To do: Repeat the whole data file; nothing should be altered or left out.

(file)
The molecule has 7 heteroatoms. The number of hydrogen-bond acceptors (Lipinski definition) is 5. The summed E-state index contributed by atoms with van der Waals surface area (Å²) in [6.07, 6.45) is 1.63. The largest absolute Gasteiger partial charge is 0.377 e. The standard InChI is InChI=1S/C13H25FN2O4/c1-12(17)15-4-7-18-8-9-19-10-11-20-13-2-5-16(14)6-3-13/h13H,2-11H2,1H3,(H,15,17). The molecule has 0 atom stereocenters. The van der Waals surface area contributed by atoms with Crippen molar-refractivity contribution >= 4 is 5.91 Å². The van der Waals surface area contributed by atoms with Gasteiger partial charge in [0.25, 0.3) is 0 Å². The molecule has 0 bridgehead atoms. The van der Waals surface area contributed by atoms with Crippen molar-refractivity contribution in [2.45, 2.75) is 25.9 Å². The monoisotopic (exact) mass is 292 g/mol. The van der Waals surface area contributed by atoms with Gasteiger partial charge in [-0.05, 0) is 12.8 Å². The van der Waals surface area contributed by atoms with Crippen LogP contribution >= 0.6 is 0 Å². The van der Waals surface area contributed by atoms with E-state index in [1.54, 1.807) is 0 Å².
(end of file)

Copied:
The molecule has 7 heteroatoms. The number of hydrogen-bond acceptors (Lipinski definition) is 5. The summed E-state index contributed by atoms with van der Waals surface area (Å²) in [6.07, 6.45) is 1.63. The largest absolute Gasteiger partial charge is 0.377 e. The standard InChI is InChI=1S/C13H25FN2O4/c1-12(17)15-4-7-18-8-9-19-10-11-20-13-2-5-16(14)6-3-13/h13H,2-11H2,1H3,(H,15,17). The molecule has 0 atom stereocenters. The van der Waals surface area contributed by atoms with Crippen molar-refractivity contribution >= 4 is 5.91 Å². The van der Waals surface area contributed by atoms with Gasteiger partial charge in [0.25, 0.3) is 0 Å². The molecule has 0 bridgehead atoms. The van der Waals surface area contributed by atoms with Crippen molar-refractivity contribution in [2.45, 2.75) is 25.9 Å². The monoisotopic (exact) mass is 292 g/mol. The van der Waals surface area contributed by atoms with Gasteiger partial charge in [-0.05, 0) is 12.8 Å². The van der Waals surface area contributed by atoms with Crippen LogP contribution >= 0.6 is 0 Å². The van der Waals surface area contributed by atoms with E-state index in [1.54, 1.807) is 0 Å².